The airline has “decent bookings” for July, he told Wall Street analysts in late April, and June bookings are running ahead of muted expectations, the airline said in a securities filing Tuesday. Southwest, which launched a monthlong fare sale in mid-May, expects to fill 35% to 45% of its seats in June, compared with 8% in April. Delta and United also expressed optimism, Delta saying it’s adding back 100 more flights than initially expected in June.

The big question, airlines said, is whether travelers stick with their plans or cancel their trips as has happened en masse at all airlines since the pandemic began.

Louisville mom on the fence: ‘This virus is so weird that you just don’t know what’s going to happen

Helen Keeney-Klump is on the fence. The Louisville, Kentucky, teacher is supposed to visit Madeira Beach, Florida, in mid-July for a week, her family’s first beach vacation in four years.

Her biological father, with whom she reunited last year, organized the 20-person family reunion and booked tickets on Southwest and a beachfront condo for the high school special education teacher, her husband and 6-year-old son. They’ve talked about visiting Legoland Florida and going on a big boat tour with the whole group.

The trip is still nearly two months away, but it looks increasingly likely they won’t go.

Keeney-Klump is worried about the virus, especially reports of a COVID-related inflammatory disease affecting children. She keeps close tabs on the trends in Kentucky and Florida.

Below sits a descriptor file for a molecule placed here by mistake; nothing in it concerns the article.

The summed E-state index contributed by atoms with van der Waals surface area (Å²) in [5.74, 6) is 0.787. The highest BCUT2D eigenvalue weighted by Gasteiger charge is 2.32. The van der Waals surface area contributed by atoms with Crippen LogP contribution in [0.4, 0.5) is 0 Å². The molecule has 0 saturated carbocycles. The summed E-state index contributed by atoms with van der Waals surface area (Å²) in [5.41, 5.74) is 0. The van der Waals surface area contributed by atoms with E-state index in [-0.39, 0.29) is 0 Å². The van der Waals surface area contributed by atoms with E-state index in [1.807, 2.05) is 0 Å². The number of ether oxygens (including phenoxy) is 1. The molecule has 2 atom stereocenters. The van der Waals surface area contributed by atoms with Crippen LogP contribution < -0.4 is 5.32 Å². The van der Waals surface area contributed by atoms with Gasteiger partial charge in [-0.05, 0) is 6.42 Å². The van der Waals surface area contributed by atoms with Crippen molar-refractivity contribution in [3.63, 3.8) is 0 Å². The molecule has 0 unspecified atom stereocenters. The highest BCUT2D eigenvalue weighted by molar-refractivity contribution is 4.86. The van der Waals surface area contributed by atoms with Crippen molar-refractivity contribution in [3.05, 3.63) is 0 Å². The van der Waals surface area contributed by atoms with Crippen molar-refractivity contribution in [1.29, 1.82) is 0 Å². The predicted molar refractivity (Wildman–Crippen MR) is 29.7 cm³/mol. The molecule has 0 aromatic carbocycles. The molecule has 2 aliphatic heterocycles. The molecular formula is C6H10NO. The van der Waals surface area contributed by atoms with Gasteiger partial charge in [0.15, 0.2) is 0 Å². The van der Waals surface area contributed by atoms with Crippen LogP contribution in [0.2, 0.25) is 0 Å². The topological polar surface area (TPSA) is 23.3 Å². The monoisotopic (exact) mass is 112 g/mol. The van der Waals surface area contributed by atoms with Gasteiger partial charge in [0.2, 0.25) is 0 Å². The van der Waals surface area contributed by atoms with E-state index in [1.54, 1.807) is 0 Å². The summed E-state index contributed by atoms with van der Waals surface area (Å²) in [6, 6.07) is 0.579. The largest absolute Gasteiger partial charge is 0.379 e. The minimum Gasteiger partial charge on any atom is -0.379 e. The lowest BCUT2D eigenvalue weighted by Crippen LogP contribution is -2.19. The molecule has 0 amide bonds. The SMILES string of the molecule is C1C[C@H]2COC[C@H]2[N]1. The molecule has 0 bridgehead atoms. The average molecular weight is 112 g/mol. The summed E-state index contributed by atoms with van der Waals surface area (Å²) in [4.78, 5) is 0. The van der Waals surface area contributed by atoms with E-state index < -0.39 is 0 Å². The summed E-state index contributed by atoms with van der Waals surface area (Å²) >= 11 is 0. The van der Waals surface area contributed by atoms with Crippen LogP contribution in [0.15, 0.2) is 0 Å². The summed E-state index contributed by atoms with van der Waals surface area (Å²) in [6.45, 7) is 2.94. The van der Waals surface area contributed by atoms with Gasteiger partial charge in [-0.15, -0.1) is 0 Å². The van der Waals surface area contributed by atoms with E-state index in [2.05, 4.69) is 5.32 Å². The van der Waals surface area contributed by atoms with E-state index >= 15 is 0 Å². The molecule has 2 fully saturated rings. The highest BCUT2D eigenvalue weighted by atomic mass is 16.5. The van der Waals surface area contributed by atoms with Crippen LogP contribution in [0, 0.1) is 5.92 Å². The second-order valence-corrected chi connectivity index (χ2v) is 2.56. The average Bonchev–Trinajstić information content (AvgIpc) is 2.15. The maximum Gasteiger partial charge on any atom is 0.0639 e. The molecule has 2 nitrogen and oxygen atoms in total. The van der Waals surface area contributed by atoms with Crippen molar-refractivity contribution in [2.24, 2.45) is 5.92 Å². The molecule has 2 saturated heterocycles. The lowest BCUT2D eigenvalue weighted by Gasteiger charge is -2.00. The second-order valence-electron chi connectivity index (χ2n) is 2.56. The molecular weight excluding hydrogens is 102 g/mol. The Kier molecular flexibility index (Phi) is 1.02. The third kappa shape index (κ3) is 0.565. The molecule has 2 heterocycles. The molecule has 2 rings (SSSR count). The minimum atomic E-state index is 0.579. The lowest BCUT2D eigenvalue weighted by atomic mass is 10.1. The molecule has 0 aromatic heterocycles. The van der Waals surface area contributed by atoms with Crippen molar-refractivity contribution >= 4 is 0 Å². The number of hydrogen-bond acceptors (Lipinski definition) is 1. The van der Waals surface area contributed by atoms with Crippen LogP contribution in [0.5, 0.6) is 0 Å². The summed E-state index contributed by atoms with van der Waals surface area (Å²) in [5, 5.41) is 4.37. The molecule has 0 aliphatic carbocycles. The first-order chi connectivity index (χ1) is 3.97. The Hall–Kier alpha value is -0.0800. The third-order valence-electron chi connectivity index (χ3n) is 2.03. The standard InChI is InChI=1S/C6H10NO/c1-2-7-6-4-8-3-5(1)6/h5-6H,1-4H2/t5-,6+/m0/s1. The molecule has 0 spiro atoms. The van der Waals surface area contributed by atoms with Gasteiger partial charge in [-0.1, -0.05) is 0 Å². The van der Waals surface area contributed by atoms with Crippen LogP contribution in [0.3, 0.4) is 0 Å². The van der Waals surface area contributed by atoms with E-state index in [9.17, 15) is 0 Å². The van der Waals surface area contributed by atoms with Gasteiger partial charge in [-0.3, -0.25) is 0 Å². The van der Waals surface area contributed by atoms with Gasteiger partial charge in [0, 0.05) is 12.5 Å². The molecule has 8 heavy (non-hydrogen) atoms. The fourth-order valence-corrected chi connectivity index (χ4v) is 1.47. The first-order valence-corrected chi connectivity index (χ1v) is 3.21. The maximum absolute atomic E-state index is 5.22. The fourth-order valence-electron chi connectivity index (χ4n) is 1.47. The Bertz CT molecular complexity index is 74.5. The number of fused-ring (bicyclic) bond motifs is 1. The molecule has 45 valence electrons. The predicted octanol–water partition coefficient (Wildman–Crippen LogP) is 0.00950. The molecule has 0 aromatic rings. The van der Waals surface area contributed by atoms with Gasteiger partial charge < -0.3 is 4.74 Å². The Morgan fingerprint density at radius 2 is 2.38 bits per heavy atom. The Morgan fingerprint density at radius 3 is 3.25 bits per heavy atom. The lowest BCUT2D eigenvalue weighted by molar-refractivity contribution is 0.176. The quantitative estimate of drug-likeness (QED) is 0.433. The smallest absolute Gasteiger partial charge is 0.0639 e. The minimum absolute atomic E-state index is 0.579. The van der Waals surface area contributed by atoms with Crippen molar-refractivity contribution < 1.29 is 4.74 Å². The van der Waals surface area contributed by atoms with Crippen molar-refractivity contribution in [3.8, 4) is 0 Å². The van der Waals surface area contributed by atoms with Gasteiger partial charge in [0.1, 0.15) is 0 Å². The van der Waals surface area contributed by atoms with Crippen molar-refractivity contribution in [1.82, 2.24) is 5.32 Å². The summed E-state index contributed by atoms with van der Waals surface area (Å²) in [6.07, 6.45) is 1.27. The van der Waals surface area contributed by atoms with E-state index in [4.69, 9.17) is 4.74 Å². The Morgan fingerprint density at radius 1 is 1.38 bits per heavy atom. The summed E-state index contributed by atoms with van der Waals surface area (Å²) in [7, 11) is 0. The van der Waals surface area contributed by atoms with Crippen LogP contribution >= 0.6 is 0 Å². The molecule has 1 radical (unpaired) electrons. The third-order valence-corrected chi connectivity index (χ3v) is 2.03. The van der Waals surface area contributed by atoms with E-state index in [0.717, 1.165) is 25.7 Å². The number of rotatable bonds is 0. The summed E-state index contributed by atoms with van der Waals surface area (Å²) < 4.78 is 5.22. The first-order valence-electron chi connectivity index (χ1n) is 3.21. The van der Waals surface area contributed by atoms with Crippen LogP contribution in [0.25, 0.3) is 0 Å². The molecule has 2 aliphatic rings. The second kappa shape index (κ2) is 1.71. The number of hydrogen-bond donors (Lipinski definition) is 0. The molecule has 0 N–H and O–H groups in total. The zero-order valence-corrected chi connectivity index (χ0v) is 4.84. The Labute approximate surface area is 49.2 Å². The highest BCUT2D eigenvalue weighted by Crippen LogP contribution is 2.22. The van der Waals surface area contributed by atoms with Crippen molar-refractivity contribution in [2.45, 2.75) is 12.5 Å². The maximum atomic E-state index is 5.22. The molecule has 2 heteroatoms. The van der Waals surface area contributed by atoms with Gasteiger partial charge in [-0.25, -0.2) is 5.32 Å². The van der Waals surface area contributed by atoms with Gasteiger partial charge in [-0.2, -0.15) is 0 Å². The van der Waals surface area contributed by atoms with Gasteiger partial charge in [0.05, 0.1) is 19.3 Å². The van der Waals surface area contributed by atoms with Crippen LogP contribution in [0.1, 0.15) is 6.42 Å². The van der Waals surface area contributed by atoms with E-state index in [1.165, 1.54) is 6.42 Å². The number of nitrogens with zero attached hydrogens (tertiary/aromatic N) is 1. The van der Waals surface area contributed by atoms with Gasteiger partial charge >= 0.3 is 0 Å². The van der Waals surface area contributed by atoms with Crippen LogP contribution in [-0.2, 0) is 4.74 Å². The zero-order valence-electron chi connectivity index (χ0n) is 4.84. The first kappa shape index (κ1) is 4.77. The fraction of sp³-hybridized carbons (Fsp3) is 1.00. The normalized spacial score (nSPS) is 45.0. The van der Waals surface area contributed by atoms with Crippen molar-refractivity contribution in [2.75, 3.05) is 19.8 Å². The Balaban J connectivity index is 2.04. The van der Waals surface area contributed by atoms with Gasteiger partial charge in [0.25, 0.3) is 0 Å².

“This virus is so weird that you just don’t know what’s going to happen,” she said. “We’re really in unknown waters with this whole thing.”

The rest of the group plans to go, no matter what, she said, but the Louisville family will make their decision by July 1.

“If I had to decide today, I would say we would not go,” she said.

The family has discussed driving 13 hours instead of flying to Florida, but that brings its own challenges, including two nights in roadside hotels.

“We’ve been brainstorming about ways to make it work,” she said, “but kind of realize, at the end of the day, it just may not.

“Are we disappointed about it? Absolutely. This was a great opportunity to have not only a beautiful beach vacation but reconcile … with this side of my family,” she said. “If it doesn’t happen this summer, it can happen next summer hopefully.”

Kelly said the reopening of the country, especially tourist attractions, national parks, restaurants and other things vacationers crave, will be a big determinant in how summer business shapes up.

“That will put vacationers in a position where they can be more confident that, ‘Hey, I can go somewhere fun, and there will be something to do when I get there,’ ” he said.

Kelly cited his family as an example of what he sees as pent-up travel demand.